It’s More Than Just Costco Watches Cheap
This was an unusual Costco Watches deal that almost seemed too good to be true. Authentic Omega Seamaster watches were on sale for $1,299. The watches came with a tiny copyrighted globe logo on the back. Lawyers for Omega owner Swatch Group were able to strike. In July 2004, they sued Costco over copyright violations and won an injunction prohibiting the warehouse retailer selling otherwise legitimate Omegas.
The U.S. Supreme Court will hear arguments Monday on whether the costco watches copyright strategy was valid. Aligned against the watchmaker are retailers and free-flow-of-information types like the Electronic Frontier Foundation, who say Omega is using a law designed to control creative works to control the U.S. prices of manufactured products. Electronics manufacturers, publishers, and the Motion Picture Association of America are all supporting Omega. They fear that a costco food court win will make it harder for them to charge the right price in different markets around the world. However, they will allow cut-rate products to flow into the United States.
These implications extend far beyond manufactured products. The dispute centers around the so-called “first-sale theory,” which dates back to a 1908 Supreme Court case involving publisher Bobbs-Merrill. It tried to stop the sale of its books below $1 by using its copyright. The Supreme Court rejected this idea. It stated that once a publisher sold a book, the new owner could resell it at any price or lend it out free of charge (see: public libraries). Congress later created the first-sale doctrine in copyright law. However, electronic products such as software and music have pushed the concept to its limits.
Monday’s argument will focus on what Congress meant by the Copyright Act stating that the first-sale doctrine applies only to “particular copies or phonorecords lawfully made under this Title.”
“The issue is whether the term “lawfully made under this Title” means that it must be made in the United States or abroad. Seth Greenstein, who is a Washington partner of Constantine Cannon, filed a brief for Costco Watchesin support of Target and the retail industry.
Greenstein stated that if omega sports is correct, companies could shift production overseas in order to avoid the first sale doctrine. He stated that the DVD rental industry is based on the first-sale doctrine. They could produce DVDs in another country if they wanted to stop Netflix.
Omega points out a clause in the copyright legislation that appears to contradict Omega’s assertion. Section 602(a), which states that the unauthorised importation of copyright goods that have been acquired in the United States is an infringement on the exclusive right of distribution copies or phonorecords, is simple enough but difficult to reconcile with the first-sale doctrine. Congress intended — and it’s almost impossible for us to guess what Congress means when we write a law — to grant foreign producers far greater rights under the U.S. Copyright Act than their U.S. counterparts.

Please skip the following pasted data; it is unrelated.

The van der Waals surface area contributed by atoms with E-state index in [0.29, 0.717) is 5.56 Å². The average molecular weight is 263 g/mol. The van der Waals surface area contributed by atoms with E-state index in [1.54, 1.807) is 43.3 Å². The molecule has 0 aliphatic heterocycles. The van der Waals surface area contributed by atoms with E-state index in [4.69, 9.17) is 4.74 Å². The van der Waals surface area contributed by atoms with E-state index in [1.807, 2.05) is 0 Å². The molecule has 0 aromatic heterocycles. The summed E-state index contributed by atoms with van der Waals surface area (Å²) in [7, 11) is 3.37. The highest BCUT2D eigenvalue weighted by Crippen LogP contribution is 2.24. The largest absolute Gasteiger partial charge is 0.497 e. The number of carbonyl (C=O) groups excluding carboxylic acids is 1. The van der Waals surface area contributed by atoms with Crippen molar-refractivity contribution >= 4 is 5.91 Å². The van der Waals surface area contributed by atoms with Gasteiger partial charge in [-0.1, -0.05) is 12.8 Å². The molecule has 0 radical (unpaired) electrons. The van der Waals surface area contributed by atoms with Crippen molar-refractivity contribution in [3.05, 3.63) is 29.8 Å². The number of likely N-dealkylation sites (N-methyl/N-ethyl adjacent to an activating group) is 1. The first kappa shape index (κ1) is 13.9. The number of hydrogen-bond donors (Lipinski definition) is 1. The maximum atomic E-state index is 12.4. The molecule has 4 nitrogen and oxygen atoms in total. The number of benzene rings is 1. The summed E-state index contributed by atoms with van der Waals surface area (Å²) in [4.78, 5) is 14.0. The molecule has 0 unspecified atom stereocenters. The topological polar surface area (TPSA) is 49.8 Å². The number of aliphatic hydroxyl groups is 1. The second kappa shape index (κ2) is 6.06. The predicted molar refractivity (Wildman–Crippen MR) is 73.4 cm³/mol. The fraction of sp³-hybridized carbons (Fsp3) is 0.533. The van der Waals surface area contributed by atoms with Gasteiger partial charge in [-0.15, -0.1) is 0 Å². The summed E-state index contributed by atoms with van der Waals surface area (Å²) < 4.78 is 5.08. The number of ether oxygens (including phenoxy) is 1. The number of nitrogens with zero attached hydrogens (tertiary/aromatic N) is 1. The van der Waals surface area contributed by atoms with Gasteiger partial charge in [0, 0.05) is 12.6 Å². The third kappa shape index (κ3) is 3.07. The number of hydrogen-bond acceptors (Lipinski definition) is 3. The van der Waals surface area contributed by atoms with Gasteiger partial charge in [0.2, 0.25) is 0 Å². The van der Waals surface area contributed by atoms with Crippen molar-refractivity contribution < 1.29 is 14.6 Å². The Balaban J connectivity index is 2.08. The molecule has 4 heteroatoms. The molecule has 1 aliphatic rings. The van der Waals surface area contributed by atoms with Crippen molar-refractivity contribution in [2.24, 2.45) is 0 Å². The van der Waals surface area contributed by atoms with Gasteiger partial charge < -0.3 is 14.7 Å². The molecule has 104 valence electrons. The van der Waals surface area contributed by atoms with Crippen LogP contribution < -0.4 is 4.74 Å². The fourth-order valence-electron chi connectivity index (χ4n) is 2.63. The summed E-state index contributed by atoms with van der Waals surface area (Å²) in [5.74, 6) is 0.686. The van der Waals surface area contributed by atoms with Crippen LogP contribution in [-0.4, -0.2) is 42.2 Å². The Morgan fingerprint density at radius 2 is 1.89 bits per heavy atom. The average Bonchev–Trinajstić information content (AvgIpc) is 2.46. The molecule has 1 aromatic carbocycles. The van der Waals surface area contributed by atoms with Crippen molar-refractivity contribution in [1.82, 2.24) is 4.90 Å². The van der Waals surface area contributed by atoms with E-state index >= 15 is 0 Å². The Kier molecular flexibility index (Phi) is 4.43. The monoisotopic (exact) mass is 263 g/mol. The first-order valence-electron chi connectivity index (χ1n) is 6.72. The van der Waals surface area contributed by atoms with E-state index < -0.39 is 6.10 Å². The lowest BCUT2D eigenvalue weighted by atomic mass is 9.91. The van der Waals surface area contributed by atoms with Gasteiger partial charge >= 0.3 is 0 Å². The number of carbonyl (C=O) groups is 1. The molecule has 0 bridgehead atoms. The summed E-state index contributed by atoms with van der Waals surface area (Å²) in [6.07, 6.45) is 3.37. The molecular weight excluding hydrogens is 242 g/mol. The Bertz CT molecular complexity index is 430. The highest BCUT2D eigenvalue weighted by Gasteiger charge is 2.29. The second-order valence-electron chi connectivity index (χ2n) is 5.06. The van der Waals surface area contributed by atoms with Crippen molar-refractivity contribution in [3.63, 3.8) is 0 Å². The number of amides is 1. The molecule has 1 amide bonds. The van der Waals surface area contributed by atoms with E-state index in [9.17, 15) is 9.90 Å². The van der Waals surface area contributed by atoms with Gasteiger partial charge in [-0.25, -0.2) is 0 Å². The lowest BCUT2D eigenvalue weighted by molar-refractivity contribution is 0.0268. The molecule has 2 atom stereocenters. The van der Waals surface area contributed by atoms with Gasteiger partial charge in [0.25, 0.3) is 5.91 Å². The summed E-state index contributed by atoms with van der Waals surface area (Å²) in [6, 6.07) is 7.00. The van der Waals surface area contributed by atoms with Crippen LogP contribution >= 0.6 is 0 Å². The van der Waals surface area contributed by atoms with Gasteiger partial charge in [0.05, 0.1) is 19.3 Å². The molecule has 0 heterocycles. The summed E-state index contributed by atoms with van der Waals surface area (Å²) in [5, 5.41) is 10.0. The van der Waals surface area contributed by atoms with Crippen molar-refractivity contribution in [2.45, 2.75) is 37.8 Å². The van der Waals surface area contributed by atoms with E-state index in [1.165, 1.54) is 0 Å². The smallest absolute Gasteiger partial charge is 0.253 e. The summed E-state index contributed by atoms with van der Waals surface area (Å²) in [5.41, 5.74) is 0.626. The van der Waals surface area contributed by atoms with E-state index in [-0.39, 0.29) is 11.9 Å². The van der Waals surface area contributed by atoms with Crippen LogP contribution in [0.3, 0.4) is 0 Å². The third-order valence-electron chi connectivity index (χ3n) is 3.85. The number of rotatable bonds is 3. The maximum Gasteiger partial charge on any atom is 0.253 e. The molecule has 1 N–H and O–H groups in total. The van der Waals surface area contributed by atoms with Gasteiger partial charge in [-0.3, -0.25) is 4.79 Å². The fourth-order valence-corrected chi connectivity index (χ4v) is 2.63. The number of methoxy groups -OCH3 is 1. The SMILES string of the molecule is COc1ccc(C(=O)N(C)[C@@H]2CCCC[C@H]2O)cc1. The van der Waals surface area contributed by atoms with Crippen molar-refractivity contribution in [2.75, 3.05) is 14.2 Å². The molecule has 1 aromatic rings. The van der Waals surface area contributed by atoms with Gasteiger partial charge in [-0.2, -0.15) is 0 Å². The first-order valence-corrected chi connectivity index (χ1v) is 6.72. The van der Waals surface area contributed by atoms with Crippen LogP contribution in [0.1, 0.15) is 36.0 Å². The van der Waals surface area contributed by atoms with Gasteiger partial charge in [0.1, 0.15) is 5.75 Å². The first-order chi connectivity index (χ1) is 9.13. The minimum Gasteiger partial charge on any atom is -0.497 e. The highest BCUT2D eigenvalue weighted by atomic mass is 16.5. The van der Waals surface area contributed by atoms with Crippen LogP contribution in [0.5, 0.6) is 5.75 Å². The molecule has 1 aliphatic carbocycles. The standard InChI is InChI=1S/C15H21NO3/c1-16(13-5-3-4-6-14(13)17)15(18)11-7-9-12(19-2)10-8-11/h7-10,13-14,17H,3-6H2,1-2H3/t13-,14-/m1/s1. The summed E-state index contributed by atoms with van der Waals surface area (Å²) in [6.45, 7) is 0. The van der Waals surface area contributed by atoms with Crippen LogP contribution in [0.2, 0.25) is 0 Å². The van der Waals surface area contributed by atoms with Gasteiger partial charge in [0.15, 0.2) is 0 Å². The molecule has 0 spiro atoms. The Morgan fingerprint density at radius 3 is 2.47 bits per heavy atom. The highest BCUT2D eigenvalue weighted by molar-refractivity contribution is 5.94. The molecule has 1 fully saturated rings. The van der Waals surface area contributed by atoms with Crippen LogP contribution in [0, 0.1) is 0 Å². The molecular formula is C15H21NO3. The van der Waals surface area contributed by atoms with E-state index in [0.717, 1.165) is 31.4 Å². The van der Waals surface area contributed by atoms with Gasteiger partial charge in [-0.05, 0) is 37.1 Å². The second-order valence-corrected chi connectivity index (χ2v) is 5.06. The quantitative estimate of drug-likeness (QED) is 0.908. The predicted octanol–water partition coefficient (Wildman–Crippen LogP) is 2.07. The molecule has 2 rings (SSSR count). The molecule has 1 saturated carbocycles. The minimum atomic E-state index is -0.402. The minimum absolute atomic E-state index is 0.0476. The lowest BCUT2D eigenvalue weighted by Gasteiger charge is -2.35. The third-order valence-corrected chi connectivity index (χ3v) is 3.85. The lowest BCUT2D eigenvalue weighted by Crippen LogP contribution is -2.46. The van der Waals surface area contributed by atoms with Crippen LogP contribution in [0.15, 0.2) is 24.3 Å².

In Quality King v. L’Anza a case involving imported shampoo, the Supreme Court ruled that 602(a), the first-sale doctrine, does not apply to goods manufactured in America, shipped overseas, then sold back in America. It was not clear if the same reasoning would apply to goods made outside the U.S. Justice Ruth Bader Ginsberg signed off on the decision. This would have meant that U.S. copyright law would have extraterritorial power. Although her opinion is not binding, lawyers can use it as a way to discredit Costco’s argument.
In a brilliant display of legerdemain judges using when they don’t like a certain ruling, the Ninth Circuit decided that Quality King only applied to the facts in that particular case. The appeals court overturned a trial judge’s decision to favor costco wedding invitations and ruled that the import provisions outweigh the first-sale doctrine. In a brief submitted to the Supreme Court, the U.S. government supported the Ninth Circuit. It stated that U.S. copyright law does not apply in other countries.
The Supreme Court is faced with a difficult decision. The Supreme Court can rule for Omega and companies can protect almost anything by placing a small, copyrighted logo onto it and exporting it. They can decide whether it is sold in the U.S. or under what terms. Costco claims Omega did Costco Watches exactly that with its watches in 2004, slipping the logo onto them without anyone knowing. This was part of a legal strategy against “gray market” resellers, who were causing anger by charging lower prices. omega restaurant bakery claimed it purchased the watches from Swiss distributors and has been selling Omegas for many years.
However, if the court side with Costco watches, it would undermine the entire concept of price discrimination in which companies decide the best price for a product based on what the local market will pay. The Business Software Alliance filed an amicus brief against Omega.
Software creators need to be able to differentiate themselves. Software creators need to be able to communicate and collaborate across borders.